A recent decision of the Appellate Division, First Department, demonstrates that notwithstanding the New York State Legislature’s failure to enact legislation authorizing same-sex marriages in New York State, the Surrogate’s Courts will still recognize such marriages pursuant to the so-called “marriage recognition rule.”
In Matter of Ranftle, 81 AD2d 566 (1st Dept 2011), the Appellate Division was called upon to determine the propriety of an order of the Surrogate’s Court, New York County (Kristen Booth Glen, S.), denying the vacatur of a decree admitting a will to probate. In his will, the decedent made bequests to three brothers and a goddaughter. He left his residuary estate to his same-sex partner, the respondent on the appeal. Respondent and the decedent had married in Canada two months prior to the execution of the decedent’s will. The decedent nominated respondent as the executor of his estate. Respondent, as the executor named in the will, commenced a probate proceeding, identifying himself as the decedent's surviving spouse and sole distributee of the decedent's estate. Respondent subsequently served the legatees with notice of probate, and the Surrogate's Court ultimately issued a decree granting probate of the will.
The Surrogate’s Court issued an opinion finding that respondent was “decedent’s surviving spouse and sole distributee” and, accordingly, determined that service of process in the probate proceeding was not required to issue to anyone under SCPA § 1403(1)(a), which enumerates those entitled to service of process in probate proceedings. The court found that the decedent’s same-sex marriage to respondent was valid under Canada law and did not fall into either of the two exceptions to the “marriage recognition rule,” as the marriage was not affirmatively prohibited or “proscribed by natural law.” Accordingly, the court found that the marriage was entitled to recognition.
One of the decedent’s brothers, the appellant in the appeal, sought vacatur of the probate decree, asserting that the marriage was not entitled to recognition by the court as it violated New York public policy. Accordingly, appellant argued that the decedent’s three brothers were the sole distributees of the estate and therefore entitled to process in the probate proceeding. The Surrogate’s Court denied the petition for vacatur.
The Appellate Division affirmed the Surrogate’s order. It explained that New York’s “marriage recognition rule affords comity to out-of-state marriages and ‘recognizes as valid a marriage considered valid in the place where celebrated’” (id., quoting Van Voorhis v Brintnall, 86 NY 18, 25 ). The court also noted, however, that the rule does not apply where the foreign marriage is “‘contrary to the prohibitions of natural law or the express prohibitions of a statute’” (id., quoting Moore v Hegeman, 92 NY 521, 524 ). However, same-sex marriage, according to the court, does not fall within either of the two exceptions to the marriage recognition rule (see id.).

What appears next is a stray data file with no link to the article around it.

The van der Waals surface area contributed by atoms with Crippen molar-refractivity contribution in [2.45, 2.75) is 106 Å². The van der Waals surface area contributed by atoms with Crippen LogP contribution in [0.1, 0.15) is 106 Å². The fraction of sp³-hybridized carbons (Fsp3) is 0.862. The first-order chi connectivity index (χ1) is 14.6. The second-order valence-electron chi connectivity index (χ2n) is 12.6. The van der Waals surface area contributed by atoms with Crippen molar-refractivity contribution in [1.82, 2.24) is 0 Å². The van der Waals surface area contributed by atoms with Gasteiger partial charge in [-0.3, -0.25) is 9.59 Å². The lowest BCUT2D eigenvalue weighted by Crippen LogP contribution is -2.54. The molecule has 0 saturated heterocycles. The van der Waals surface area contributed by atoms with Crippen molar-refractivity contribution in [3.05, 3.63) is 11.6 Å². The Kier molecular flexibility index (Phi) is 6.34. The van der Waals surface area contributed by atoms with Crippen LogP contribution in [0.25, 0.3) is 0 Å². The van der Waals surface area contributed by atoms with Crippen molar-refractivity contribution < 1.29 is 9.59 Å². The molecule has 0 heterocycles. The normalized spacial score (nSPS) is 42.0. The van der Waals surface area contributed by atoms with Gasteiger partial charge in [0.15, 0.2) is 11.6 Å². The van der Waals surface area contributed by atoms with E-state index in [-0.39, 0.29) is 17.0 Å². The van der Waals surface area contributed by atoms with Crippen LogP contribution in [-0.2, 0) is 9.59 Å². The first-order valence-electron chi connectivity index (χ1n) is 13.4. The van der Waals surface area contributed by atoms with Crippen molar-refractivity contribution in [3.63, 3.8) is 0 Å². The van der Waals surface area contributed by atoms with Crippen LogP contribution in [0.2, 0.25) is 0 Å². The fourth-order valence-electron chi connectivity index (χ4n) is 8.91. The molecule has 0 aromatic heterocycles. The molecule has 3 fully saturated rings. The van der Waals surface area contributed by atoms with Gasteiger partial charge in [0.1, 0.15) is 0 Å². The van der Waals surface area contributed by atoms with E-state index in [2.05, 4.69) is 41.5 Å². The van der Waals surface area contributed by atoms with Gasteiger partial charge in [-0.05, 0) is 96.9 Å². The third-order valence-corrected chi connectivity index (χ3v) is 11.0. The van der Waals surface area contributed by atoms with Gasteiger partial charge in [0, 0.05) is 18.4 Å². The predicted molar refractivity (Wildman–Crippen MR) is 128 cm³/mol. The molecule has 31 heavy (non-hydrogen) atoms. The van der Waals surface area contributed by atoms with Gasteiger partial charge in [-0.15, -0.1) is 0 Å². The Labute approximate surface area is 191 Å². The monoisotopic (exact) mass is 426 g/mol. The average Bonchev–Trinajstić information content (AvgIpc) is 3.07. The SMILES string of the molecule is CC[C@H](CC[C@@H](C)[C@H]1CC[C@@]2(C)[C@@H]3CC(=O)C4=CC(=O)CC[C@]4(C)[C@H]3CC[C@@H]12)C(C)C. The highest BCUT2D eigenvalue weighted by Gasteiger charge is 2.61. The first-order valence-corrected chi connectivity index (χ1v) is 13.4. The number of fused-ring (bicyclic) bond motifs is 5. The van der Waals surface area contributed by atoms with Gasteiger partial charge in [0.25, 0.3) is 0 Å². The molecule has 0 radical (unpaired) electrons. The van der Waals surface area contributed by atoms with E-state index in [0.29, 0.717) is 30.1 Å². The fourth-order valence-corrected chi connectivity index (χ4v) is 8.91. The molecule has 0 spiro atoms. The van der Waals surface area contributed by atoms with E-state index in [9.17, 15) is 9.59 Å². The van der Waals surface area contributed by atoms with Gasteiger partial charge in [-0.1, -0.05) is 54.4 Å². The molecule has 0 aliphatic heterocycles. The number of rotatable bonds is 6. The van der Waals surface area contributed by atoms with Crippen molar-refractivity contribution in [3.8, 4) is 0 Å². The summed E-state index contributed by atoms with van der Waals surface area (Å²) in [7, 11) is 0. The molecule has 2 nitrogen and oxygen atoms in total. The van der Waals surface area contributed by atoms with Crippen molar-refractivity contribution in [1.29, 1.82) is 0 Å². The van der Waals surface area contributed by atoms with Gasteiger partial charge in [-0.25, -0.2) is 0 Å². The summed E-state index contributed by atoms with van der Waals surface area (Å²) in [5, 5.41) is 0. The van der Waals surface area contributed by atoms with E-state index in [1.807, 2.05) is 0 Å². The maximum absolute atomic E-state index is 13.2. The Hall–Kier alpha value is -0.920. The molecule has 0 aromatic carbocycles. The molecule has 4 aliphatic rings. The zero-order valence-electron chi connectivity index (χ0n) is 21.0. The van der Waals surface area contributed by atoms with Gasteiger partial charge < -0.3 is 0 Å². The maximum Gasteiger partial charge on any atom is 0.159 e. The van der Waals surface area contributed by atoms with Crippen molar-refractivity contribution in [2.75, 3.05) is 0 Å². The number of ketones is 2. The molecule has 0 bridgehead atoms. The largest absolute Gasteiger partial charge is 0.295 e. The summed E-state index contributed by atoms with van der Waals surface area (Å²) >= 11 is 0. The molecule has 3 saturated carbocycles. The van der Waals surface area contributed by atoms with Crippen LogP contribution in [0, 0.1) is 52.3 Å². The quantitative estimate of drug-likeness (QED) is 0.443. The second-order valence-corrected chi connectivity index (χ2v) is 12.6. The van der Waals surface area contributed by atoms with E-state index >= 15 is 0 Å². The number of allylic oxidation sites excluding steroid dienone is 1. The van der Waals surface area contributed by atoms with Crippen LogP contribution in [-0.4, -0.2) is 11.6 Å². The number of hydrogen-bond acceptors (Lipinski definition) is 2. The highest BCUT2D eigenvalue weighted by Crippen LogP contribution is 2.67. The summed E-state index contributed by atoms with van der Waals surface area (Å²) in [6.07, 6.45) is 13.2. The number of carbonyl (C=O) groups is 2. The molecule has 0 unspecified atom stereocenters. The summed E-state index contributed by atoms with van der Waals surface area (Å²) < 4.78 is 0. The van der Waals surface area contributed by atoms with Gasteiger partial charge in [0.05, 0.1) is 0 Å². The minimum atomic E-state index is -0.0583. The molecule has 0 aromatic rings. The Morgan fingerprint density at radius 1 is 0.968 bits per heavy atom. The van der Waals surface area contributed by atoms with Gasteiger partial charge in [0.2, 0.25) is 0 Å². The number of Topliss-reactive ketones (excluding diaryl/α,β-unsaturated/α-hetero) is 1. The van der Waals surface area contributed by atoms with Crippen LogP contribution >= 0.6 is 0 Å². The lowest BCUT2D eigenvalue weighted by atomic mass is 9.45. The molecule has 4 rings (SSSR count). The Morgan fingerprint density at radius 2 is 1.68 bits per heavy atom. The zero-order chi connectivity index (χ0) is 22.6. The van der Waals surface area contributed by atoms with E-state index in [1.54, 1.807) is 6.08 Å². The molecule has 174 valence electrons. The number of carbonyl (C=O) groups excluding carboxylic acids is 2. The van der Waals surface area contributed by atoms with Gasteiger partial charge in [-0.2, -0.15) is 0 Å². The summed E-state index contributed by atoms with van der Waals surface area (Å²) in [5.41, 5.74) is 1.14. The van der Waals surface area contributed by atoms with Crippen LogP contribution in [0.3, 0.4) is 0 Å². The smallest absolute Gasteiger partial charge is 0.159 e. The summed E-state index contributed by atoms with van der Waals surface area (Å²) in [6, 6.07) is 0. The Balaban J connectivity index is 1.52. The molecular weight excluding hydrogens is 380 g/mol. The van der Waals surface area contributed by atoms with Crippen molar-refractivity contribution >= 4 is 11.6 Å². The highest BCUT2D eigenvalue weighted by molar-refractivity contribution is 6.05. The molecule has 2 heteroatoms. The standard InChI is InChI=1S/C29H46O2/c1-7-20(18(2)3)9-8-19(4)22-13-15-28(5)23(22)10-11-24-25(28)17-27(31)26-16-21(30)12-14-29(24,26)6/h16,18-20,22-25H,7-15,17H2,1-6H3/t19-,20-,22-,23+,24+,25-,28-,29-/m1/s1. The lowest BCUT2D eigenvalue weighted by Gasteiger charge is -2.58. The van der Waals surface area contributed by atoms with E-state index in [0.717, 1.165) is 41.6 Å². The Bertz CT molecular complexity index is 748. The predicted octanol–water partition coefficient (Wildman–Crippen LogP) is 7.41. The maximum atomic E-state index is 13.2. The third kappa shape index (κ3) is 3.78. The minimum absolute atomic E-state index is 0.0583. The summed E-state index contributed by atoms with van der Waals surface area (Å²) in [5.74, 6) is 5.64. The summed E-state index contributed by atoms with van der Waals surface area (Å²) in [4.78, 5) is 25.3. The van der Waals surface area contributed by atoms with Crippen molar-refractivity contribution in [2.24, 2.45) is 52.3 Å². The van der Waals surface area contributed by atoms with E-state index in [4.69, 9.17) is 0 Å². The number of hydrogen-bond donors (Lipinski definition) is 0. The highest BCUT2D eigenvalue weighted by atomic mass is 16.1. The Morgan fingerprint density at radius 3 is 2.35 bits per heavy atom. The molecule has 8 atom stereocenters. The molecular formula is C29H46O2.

The Appellate Division expressly rejected appellant’s argument that the Legislature’s failure to enact a bill authorizing same-sex marriages demonstrates that such marriages are against the public policy of the State. The court made clear that the Legislature’s failure to enact a bill “‘affords the most dubious foundation for drawing positive inferences’” (id., quoting Clark v Cuomo, 66 NY2d 185, 190-191 ).
Notably, in denying the petition for vacatur, the Surrogate relied upon the decision of the Appellate Division, Fourth Department, in Martinez v County of Monroe, 50 AD3d 189 [4th Dept 2008], lv. dismissed, 10 NY3d 856 [2008). There, the Appellate Division held that a Canadian same-sex marriage was entitled to recognition for purposes of the laws governing spousal health care benefits. The court determined that there is no legislation in the State prohibiting the recognition of same-sex marriages validly entered into outside of New York and, thus, the “positive law” exception to the marriage recognition rule does not apply. Moreover, the court determined that the “natural law” exception to the rule also does not apply to same-sex marriages, as that exception has generally been limited to marriages involving polygamy or incest, or marriages “offensive to the public sense of morality to a degree regarded generally with abhorrence” (id., quoting Matter of May, 305 NY 486, 493), which would not include a same-sex marriages.
The Appellate Division in Ranftle agreed with the Surrogate’s Court that the appellant’s “public policy” argument was specifically addressed and rejected by the Martinez court.
Thus, while the New York State Legislature has not seen fit to enact legislation authorizing same-sex marriages, it also has not enacted legislation prohibiting the recognition of such marriages validly entered into outside of the State. Accordingly, same-sex spouses may well be entitled to the rights and benefits generally afforded to heterosexual spouses, whether they be spousal health-care benefits or inheritance rights.